Separation school, political school and the interaction school has provided an understanding of the interconnection between politics and administration in modern democratic society. Although all the three schools of thought are regularly challenged by scholars, the separation school still stands against the notion that the two realms can never be separated and successfully responds to critics. On the other hand, political schools stand for a morally-conscious political and administrative system, but this concept is bolstered on the assumption of the clarity of the moral ramifications of policies, which is a difficult assumption to rely upon. The interaction school also has certain limitations; it miscalculates the power imbalance between public administration officials and elected officials, and the interaction process can easily be overridden by the one who has more power. In short, interaction might lead to the forfeiture of either political supremacy or administrative competence. The reciprocating values and respect also fail to consider the challenge of role vagueness, whose probable consequences lie in the invisibility of political activity (Svara, 2021). The more the vagueness in roles, the more chances of political activity being unnoticeable. Therefore, the paper stands against the notion with pieces of evidence by elaborating on the three schools of thought. The separation school continues to stand against the storm of critiques to this day, while there are several discrepancies and limitations to the other two.

In conclusion, the discussion reveals that the separation of politics and administration, though it seems impossible, is important for a successful administrative system. To buttress the notion, the three schools of thought are discussed and compared, and in the end, evidence shows that the school of separation stands against the waves of critics and concretes the idea that separation between politics and administration is achievable; however, the other two has several limitations that make them impossible to achieve. Each of the schools has equally powerful approaches, but in the end, the pragmatic approach of the separation school provides a foundation on which further intellectual investigations can be developed.  

Reference

Bakir, C., & Gunduz, K. A. (2020). The importance of policy entrepreneurs in developing countries: A systematic review and future research agenda. Public Administration and Development, 40(1), 11-34. https://canerbakir.com/wp-content/uploads/2020/04/Bakir-and-Gunduz-PAD-2020-Policy-Entrepreneurs-1.pdf

Chohan, U. W. (2017). Public Value: bureaucrats versus politicians. Global encyclopaedia of public administration, public policy, and governance. Springer. https://www.researchgate.net/profile/Usman-Chohan/publication/335993038_Public_Value_Bureaucrats_Versus_Politicians/links/5d89fb5492851ceb793adb7e/Public-Value-Bureaucrats-Versus-Politicians.pdf

Ebinger, F., Veit, S., & Fromm, N. (2019). The partisan–professional dichotomy revisited: Politicization and decision?making of senior civil servants. Public Administration, 97(4), 861-876. https://onlinelibrary.wiley.com/doi/pdf/10.1111/padm.12613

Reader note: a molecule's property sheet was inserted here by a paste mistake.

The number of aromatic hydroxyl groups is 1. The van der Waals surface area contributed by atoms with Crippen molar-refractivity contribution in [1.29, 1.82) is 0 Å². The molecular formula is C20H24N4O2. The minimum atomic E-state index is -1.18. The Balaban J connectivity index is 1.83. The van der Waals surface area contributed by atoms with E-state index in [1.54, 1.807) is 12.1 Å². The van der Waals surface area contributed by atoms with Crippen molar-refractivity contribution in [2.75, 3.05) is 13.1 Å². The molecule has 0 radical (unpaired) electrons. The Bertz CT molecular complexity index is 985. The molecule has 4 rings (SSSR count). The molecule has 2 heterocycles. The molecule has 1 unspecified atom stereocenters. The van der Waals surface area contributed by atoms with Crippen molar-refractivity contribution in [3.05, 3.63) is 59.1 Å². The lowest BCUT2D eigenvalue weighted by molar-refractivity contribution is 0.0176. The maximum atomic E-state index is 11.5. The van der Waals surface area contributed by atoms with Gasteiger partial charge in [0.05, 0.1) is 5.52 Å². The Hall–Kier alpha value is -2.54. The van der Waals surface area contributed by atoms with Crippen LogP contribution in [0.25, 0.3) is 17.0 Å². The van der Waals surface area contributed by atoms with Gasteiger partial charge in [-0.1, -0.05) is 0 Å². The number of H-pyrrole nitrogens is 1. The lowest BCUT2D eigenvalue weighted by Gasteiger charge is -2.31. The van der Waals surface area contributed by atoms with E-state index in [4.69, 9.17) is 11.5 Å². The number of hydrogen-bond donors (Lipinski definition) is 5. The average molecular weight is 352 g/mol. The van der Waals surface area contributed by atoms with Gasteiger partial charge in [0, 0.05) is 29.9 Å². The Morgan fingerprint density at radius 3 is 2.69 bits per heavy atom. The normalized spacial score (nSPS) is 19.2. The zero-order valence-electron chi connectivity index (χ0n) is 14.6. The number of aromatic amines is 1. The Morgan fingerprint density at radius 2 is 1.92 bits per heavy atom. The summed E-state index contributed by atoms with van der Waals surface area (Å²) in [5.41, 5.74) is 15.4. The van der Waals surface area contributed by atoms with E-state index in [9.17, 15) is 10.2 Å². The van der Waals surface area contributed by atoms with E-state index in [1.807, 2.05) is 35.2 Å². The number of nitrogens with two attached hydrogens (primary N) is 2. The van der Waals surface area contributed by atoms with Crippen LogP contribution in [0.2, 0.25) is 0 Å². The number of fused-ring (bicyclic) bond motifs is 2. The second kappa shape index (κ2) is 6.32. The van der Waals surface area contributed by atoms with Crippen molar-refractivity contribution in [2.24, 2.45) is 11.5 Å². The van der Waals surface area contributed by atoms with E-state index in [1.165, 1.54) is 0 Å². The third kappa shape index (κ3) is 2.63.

Farazmand, A. (Ed.). (2019). Handbook of comparative and development public administration. CRC press. https://d1wqtxts1xzle7.cloudfront.net/52101160/_Ali_Farazmand_Editor__Handbook_of_Comparative_aBookZZ.org-with-cover-page-v2.pdf?Expires=1648216302&Signature=V-5a5Cp7gIMSw44sPk0APzU297keQqTtC-AokIqtmkmWEn0kSEyk~g7bBR-m3ShWfj~qZarjrUA2UIZSMjUal2REarvmQoBtJuxnSuuAFxMeeC0Kq2pSikymm~4ujyXz6kAuY9M2GCHZZc08TOu65rF1bB5U3WWIhXVc5VbSrr3dnEwLncnexDdjufqUTxE9ba6GJd3wrUxCJOEOoaN3F9uIQGKFrUBjHMGbZ1X7x2pnSQ6t1NZ1GzJb1woxN9wUFzUTsFrKFBf~ppYJhI4PqbIBXDByJwg-qWUdxxn8JxmyCYCEMLyS8zxDhStW7TvSjcSZTrI--t9hw8FahNO3Fg__&Key-Pair-Id=APKAJLOHF5GGSLRBV4ZA

Guo, S. (2019). Political-administrative dichotomy: Its sources, logic and debates. Open Journal of Social Sciences, 7(03), 356. https://www.scirp.org/html/30-1762440_91315.htm

Jacobs, S. B. (2019). The statutory separation of powers. Yale LJ, 129, 378. https://scholar.law.colorado.edu/cgi/viewcontent.cgi?article=2364&context=articles

Öhberg, P., Munk Christiansen, P. E. T. E. R., & Niklasson, B. (2017). Administrative politicization or contestability? How political advisers affect neutral competence in policy processes. Public Administration, 95(1), 269-285. https://www.researchgate.net/profile/Birgitta-Niklasson/publication/298899367_Administrative_politicization_or_contestability_How_political_advisers_affect_neutral_competence_in_policy_processes/links/5e8ef2c092851c2f528d4b07/Administrative-politicization-or-contestability-How-political-advisers-affect-neutral-competence-in-policy-processes.pdf

Overeem, P. (2017). The politics-administration dichotomy: Toward a constitutional perspective. Routledge. https://books.google.co.in/books?hl=en&lr=&id=CB03DwAAQBAJ&oi=fnd&pg=PP1&dq=politics+and+public+administration+&ots=d6J5nkBvq5&sig=mwG6lDXxqOk_XTeMfmkMaKfDDaA&redir_esc=y#v=onepage&q=politics%20and%20public%20administration&f=false

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Yang, L. (2019). Public Administration as a Dynamic Balance and Integrative Science across Politics, Management, and Law: Rosenbloom’s Framework and Chinese Experiences. The American Review of Public Administration, 49(1), 79-97. https://journals.sagepub.com/doi/pdf/10.1177/0275074018759337